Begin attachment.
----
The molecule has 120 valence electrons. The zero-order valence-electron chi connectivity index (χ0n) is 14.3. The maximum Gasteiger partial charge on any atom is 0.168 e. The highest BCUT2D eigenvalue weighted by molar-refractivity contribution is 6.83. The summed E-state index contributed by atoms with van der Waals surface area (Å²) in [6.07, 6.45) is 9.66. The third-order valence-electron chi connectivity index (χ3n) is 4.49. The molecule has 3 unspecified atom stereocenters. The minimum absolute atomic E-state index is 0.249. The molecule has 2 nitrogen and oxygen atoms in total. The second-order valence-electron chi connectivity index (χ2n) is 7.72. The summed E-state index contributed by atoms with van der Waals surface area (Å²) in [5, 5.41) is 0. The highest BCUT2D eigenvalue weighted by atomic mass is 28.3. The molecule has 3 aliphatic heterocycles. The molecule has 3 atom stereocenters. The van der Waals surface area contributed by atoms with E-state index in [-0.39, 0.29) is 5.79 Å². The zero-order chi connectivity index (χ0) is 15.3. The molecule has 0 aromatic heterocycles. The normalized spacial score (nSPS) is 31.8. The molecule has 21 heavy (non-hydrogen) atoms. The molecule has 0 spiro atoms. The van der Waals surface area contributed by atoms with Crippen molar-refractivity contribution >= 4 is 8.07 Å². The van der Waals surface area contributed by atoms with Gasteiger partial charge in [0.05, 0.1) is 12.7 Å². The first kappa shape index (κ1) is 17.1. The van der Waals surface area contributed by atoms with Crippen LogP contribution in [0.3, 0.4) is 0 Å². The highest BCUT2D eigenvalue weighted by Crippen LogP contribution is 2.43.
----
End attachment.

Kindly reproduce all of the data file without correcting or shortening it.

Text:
The molecule has 120 valence electrons. The zero-order valence-electron chi connectivity index (χ0n) is 14.3. The maximum Gasteiger partial charge on any atom is 0.168 e. The highest BCUT2D eigenvalue weighted by molar-refractivity contribution is 6.83. The summed E-state index contributed by atoms with van der Waals surface area (Å²) in [6.07, 6.45) is 9.66. The third-order valence-electron chi connectivity index (χ3n) is 4.49. The molecule has 3 unspecified atom stereocenters. The minimum absolute atomic E-state index is 0.249. The molecule has 2 nitrogen and oxygen atoms in total. The second-order valence-electron chi connectivity index (χ2n) is 7.72. The summed E-state index contributed by atoms with van der Waals surface area (Å²) in [5, 5.41) is 0. The highest BCUT2D eigenvalue weighted by atomic mass is 28.3. The molecule has 3 aliphatic heterocycles. The molecule has 3 atom stereocenters. The van der Waals surface area contributed by atoms with E-state index in [-0.39, 0.29) is 5.79 Å². The zero-order chi connectivity index (χ0) is 15.3. The molecule has 0 aromatic heterocycles. The normalized spacial score (nSPS) is 31.8. The molecule has 21 heavy (non-hydrogen) atoms. The molecule has 0 spiro atoms. The van der Waals surface area contributed by atoms with Crippen molar-refractivity contribution >= 4 is 8.07 Å². The van der Waals surface area contributed by atoms with Gasteiger partial charge in [0.05, 0.1) is 12.7 Å². The first kappa shape index (κ1) is 17.1. The van der Waals surface area contributed by atoms with Crippen LogP contribution in [0.3, 0.4) is 0 Å². The highest BCUT2D eigenvalue weighted by Crippen LogP contribution is 2.43.